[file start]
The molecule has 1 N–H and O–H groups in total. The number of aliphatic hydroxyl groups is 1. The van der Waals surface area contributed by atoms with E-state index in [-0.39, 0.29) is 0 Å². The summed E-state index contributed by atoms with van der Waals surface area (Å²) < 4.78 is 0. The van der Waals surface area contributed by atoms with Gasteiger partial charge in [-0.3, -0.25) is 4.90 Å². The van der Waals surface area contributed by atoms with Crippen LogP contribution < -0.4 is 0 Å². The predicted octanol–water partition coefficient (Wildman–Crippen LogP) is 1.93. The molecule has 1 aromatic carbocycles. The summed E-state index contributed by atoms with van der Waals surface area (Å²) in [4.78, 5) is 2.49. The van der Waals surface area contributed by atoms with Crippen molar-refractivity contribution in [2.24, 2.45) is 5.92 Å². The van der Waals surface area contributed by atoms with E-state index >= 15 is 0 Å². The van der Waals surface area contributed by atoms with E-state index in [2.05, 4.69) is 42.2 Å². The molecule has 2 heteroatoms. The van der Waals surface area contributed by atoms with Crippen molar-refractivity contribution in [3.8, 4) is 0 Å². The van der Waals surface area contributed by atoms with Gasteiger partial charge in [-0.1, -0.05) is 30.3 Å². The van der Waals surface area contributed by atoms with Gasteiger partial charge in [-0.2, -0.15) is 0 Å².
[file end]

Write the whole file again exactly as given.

The molecule has 1 N–H and O–H groups in total. The number of aliphatic hydroxyl groups is 1. The van der Waals surface area contributed by atoms with E-state index in [-0.39, 0.29) is 0 Å². The summed E-state index contributed by atoms with van der Waals surface area (Å²) < 4.78 is 0. The van der Waals surface area contributed by atoms with Gasteiger partial charge in [-0.3, -0.25) is 4.90 Å². The van der Waals surface area contributed by atoms with Crippen LogP contribution < -0.4 is 0 Å². The predicted octanol–water partition coefficient (Wildman–Crippen LogP) is 1.93. The molecule has 1 aromatic carbocycles. The summed E-state index contributed by atoms with van der Waals surface area (Å²) in [4.78, 5) is 2.49. The van der Waals surface area contributed by atoms with Crippen molar-refractivity contribution in [2.24, 2.45) is 5.92 Å². The van der Waals surface area contributed by atoms with E-state index >= 15 is 0 Å². The van der Waals surface area contributed by atoms with E-state index in [2.05, 4.69) is 42.2 Å². The molecule has 2 heteroatoms. The van der Waals surface area contributed by atoms with Crippen molar-refractivity contribution in [3.8, 4) is 0 Å². The van der Waals surface area contributed by atoms with Gasteiger partial charge in [-0.1, -0.05) is 30.3 Å². The van der Waals surface area contributed by atoms with Gasteiger partial charge in [-0.2, -0.15) is 0 Å².